Tag Archives: swallowing disorder

VIDEO: SwallowSTRONG System Overview

Our latest video, embedded below, shows how patients and clinicians can use the SwallowSTRONG System from Swallow Solutions to treat dysphagia.

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New Board Certified Specialists in Swallowing and Swallowing Disorders

The American Board of Swallowing and Swallowing Disorders recently welcomed the newest group of Board Certified Specialists in Swallowing & Swallowing Disorders. We’d like to join them in congratulating the following people, their mentors and their employers!

Leah Harrigan
Employer: UC Health – University of Cincinnati Medical Center
Mentor: Angela Dubis-Bohn

Deborah Ross 
Employer: San Diego Speech Therapy
Mentor: Donna Edwards

Amanda Morano-Villhauer
Employer: Progressive Rehabilitation Associates

Melissa Carrier-Damon
Employer: LifeScape
Mentor: Lindsay Labrot

Laura Loveless
Employer: Texas Children’s Hospital
Mentor: Margaret Tiner

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Aging and Dysphagia

Though dysphagia can occur as a symptom of a larger disease, it can also occur in people as a part of normal aging. In fact, 22% of adults over age 50, and 55% of those in institutional settings suffer from dysphagia.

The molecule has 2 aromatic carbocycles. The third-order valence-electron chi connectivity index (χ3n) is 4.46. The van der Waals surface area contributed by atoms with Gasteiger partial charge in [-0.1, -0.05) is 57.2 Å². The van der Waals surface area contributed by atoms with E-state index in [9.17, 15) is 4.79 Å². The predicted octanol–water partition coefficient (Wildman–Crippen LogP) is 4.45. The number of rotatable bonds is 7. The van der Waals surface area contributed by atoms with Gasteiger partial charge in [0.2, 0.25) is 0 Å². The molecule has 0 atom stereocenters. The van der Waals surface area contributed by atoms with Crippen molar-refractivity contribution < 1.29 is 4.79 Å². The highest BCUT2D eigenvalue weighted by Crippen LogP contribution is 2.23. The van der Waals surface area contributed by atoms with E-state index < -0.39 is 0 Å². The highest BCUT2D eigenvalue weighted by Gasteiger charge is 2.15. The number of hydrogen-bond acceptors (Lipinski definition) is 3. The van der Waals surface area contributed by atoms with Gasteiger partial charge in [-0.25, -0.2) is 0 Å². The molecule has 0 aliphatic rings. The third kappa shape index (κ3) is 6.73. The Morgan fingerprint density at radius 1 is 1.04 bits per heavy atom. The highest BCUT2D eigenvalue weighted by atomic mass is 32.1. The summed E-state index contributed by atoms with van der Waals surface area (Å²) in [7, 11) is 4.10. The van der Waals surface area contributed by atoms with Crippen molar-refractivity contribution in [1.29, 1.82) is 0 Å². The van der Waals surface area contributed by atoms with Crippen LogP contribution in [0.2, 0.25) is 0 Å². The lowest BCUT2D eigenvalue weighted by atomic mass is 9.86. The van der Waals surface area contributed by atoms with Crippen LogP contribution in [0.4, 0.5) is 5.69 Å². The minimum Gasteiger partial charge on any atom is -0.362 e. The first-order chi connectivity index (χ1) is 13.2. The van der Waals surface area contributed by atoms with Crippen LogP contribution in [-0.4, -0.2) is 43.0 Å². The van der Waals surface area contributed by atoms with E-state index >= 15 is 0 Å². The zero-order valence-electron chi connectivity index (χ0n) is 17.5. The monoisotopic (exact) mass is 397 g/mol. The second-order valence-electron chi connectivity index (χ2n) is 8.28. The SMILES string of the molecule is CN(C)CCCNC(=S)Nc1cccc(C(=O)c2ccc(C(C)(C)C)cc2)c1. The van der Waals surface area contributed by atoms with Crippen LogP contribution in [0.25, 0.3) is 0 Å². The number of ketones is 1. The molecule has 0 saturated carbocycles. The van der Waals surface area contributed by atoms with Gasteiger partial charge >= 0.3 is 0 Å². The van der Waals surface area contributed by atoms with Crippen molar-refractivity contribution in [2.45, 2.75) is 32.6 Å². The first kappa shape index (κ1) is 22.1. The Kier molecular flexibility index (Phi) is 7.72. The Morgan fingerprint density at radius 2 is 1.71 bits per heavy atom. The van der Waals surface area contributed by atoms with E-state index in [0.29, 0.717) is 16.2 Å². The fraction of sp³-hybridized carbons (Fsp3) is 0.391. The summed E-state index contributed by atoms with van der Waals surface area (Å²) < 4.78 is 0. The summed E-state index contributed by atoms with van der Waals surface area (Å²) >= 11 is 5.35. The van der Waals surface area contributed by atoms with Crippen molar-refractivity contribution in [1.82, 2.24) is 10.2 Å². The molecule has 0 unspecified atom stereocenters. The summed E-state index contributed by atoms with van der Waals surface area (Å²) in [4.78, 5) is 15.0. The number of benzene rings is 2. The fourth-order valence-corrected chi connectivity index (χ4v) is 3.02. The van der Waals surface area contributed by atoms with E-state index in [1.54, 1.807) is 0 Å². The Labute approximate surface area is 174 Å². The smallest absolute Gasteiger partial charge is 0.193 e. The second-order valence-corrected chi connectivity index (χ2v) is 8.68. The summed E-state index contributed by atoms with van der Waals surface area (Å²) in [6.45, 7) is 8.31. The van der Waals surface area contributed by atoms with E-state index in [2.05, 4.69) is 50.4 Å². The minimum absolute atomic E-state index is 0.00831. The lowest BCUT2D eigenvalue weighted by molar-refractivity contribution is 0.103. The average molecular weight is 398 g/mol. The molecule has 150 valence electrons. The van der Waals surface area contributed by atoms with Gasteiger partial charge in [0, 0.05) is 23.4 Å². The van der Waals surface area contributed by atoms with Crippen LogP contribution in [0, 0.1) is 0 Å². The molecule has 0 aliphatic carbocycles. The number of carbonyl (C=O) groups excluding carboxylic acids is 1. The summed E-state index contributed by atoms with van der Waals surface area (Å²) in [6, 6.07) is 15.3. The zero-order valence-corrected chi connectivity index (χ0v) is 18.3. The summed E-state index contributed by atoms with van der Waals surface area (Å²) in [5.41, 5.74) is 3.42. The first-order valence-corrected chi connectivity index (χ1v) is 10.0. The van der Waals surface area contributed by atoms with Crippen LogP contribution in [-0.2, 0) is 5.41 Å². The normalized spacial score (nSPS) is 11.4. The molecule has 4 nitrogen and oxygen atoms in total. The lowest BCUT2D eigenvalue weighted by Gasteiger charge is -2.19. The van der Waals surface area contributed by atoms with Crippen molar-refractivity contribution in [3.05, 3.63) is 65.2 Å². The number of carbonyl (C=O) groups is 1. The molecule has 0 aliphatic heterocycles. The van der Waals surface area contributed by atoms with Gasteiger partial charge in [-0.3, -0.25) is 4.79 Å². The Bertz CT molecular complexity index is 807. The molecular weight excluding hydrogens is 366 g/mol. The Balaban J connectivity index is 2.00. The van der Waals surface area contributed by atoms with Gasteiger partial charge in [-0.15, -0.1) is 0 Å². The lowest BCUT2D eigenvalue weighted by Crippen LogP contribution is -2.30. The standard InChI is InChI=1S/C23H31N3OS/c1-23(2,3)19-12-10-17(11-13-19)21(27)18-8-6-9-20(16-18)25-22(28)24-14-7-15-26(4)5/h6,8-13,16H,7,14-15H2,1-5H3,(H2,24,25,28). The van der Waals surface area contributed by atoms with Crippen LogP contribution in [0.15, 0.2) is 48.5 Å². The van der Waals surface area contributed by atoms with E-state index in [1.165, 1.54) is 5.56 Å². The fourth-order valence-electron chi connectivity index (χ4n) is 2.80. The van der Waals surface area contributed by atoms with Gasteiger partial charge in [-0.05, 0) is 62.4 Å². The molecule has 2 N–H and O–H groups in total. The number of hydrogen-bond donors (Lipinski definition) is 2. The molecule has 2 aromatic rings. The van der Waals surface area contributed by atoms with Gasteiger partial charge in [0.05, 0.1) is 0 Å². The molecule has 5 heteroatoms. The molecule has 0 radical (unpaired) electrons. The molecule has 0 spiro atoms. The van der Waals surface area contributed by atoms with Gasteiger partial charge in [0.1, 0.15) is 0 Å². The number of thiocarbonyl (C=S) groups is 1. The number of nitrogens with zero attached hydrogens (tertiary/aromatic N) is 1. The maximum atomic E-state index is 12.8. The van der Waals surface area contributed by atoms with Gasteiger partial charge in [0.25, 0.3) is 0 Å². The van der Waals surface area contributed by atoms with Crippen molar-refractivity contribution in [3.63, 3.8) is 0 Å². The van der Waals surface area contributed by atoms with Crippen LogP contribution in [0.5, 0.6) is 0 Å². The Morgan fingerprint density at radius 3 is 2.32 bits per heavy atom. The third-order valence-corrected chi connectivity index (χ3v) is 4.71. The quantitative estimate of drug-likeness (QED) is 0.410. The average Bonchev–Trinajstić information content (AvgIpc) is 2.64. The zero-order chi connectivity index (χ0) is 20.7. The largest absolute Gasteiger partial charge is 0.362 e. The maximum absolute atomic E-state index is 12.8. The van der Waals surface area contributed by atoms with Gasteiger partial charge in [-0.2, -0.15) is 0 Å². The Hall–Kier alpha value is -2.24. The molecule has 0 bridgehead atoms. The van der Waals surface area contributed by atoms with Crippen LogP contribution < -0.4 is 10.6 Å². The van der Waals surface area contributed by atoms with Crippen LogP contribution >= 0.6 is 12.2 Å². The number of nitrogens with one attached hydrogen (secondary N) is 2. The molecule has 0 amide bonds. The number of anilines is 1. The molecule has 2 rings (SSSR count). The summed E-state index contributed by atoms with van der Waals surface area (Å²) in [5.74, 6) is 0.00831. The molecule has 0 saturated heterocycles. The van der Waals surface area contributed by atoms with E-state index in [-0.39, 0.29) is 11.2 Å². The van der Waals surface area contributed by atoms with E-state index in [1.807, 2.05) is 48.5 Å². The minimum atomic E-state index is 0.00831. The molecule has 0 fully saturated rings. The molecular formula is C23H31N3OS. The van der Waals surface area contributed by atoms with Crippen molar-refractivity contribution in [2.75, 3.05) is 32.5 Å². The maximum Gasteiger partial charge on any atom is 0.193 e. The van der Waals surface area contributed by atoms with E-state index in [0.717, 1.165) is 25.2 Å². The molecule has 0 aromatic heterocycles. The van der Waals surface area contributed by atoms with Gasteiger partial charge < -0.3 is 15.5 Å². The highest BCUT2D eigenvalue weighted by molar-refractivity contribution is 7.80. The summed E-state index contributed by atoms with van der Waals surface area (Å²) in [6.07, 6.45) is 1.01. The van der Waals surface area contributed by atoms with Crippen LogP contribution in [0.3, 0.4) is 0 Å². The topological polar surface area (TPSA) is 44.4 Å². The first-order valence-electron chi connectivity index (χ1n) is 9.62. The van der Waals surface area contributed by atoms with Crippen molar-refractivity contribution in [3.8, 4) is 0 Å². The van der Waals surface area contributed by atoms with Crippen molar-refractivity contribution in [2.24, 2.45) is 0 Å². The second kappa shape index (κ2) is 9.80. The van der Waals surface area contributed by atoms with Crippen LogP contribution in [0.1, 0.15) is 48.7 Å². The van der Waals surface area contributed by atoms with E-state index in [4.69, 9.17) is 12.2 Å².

A post by Rebecca Leonard, Ph.D. on the National Foundation of Swallowing Disorders website outlined some of the ways how swallowing changes as we get older. Check out the list below:

  1. Reduced bulk and sensitivity of the vocal cords. The vocal cords help protect from aspiration (food or drink “going down the wrong pipe”) during the swallow. If the vocal cords don’t effectively seal off the airway, the material being swallowed could end up in the lungs. A telltale sign of this kind of trouble swallowing is coughing after a swallow.
  2. Reduced bulk and strength of the tongue and throat (pharynx). The tongue and pharynx help to propel food and drink down the esophagus (the tube that leads to the stomach) during the swallow. If that process isn’t working correctly, material can remain in the mouth after the swallow and cause aspiration.
  3. Decreased sphincter size at the top of the esophagus. During a normal swallow, the hole that leads to the esophagus relaxes, allowing food and drink to enter. As we age, the opening gets smaller. In this case, solid food or pills may “get stuck” on the way down to the stomach.
  4. The throat (pharynx) is longer. For younger people, the average swallowing time is about 1 second. That time gets longer as we age, meaning that the airway has to be protected for longer during each swallow.

We know that swallowing function changes as we age. Typically, we make compensations for our swallowing without knowing it, and many people continue to eat safely. However, as the population ages and more people encounter swallowing difficulty, it’s important we understand how to recognize and treat these changes so we can swallow safely into old age.

Read more on NFOSD.

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June is National Dysphagia Awareness Month – Dysphagia Facts

June is National Dysphagia Awareness Month, and we at Swallow Solutions are hoping to raise awareness for this serious medical condition. Let’s start off with some facts about dysphagia. How many of these did you know?